Attorney Brett Panter from the Law Firm of Panter, Panter, and Sampedro, P.A. recently handled a complex medical malpractice case. The case involved an elderly man with long-term tracheostomy issues who had what is referred to as a chronic tracheostomy. He was living with the tracheostomy for approximately five years when he developed shortness of breath and bleeding. As a result of these symptoms, he went to a hospital and was initially admitted, placed on a ventilator, and admitted into the ICU with pneumonia.
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Despite his initial presentation, he started to improve and was transferred to what is referred to as a telemetry unit, where he was no longer ventilator dependent. He made good progress and plans were in the works for him to be discharged from the hospital.
Unfortunately, shortly before he was supposed to be discharged, he was transferred backinto the ICU for continuing symptoms. The staff at the hospital had difficulties with the tracheostomy and even though he was seen by respiratory therapists and various nurses, the
difficulties proceeded with the tracheostomy.
At bedside, the trach became dislodged and that caused what is referred to as a code blue which is an emergency at the hospital. The trach came out and after about nine minutes, the patient became bradycardic and CPR was started for about five minutes and during that time no cardiac rhythm was documented. An emergency room doctor came into the code setting and was able to insert another tracheostomy, but it was 13 minutes after the initial airway was lost. Unfortunately, as a result of this inadequate ventilation, he suffered anoxic encephalopathy and was ultimately admitted to hospice and died a few weeks later. He passed away on the day after his 49th wedding anniversary. During his hospitalization, his loving wife would spend her entire day by his side.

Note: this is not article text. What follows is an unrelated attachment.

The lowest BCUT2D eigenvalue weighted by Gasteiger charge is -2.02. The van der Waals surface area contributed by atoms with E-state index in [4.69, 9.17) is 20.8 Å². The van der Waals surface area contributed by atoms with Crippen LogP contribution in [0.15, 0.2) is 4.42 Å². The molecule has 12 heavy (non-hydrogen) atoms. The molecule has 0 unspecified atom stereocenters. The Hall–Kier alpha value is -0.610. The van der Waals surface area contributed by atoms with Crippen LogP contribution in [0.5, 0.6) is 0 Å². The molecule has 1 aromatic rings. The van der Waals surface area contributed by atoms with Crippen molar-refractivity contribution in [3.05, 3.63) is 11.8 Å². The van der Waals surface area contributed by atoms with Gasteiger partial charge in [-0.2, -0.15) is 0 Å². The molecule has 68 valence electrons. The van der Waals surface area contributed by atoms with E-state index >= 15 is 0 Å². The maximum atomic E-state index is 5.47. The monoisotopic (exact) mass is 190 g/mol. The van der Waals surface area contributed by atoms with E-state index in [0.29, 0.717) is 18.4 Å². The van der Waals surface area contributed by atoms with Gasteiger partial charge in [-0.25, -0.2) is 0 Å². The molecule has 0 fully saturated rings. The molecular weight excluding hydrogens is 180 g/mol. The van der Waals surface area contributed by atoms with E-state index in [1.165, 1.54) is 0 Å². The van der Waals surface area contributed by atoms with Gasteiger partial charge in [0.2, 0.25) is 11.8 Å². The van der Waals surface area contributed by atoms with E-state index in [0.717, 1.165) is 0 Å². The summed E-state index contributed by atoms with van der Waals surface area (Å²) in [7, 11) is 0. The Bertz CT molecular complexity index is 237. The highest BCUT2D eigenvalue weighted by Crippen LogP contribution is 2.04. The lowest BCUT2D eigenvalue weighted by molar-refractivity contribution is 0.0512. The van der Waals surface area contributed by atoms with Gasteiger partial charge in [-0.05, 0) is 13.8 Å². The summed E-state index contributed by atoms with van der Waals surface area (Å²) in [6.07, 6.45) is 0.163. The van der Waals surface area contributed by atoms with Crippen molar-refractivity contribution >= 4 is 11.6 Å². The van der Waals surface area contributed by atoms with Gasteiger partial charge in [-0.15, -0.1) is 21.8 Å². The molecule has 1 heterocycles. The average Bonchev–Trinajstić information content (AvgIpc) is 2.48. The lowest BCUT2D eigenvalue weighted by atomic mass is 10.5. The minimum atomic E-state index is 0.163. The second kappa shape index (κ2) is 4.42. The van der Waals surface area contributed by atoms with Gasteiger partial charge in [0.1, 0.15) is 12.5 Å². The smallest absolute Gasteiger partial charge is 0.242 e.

This patient prior to the hospitalization received all of his tracheostomy care from his family, including his wife for approximately five years.
Brett Panter was able to argue that the patient was living with this chronic condition but for the inadequate tracheostomy care at the hospital, he would have continued to live for some period of time with a reasonable quality-of-life at home with his family with his tracheostomy. The defense argued that this man was extremely sick and they listed all of his comorbidities. Despite all the comorbidities, Attorney Brett Panter took the position that plaintiff had years of reasonably good life left. This case was litigated extensively, many experts were retained by both sides, and the costs were significant for both sides. After a second mediation, the case was resolved. Pursuant to a confidentiality agreement the terms and amount of the settlement cannot be revealed.
This is one of many examples of the complex medical malpractice cases that Brett Panter and his law firm handles representing the sick and injured people who also deserve a right to good reasonable medical care.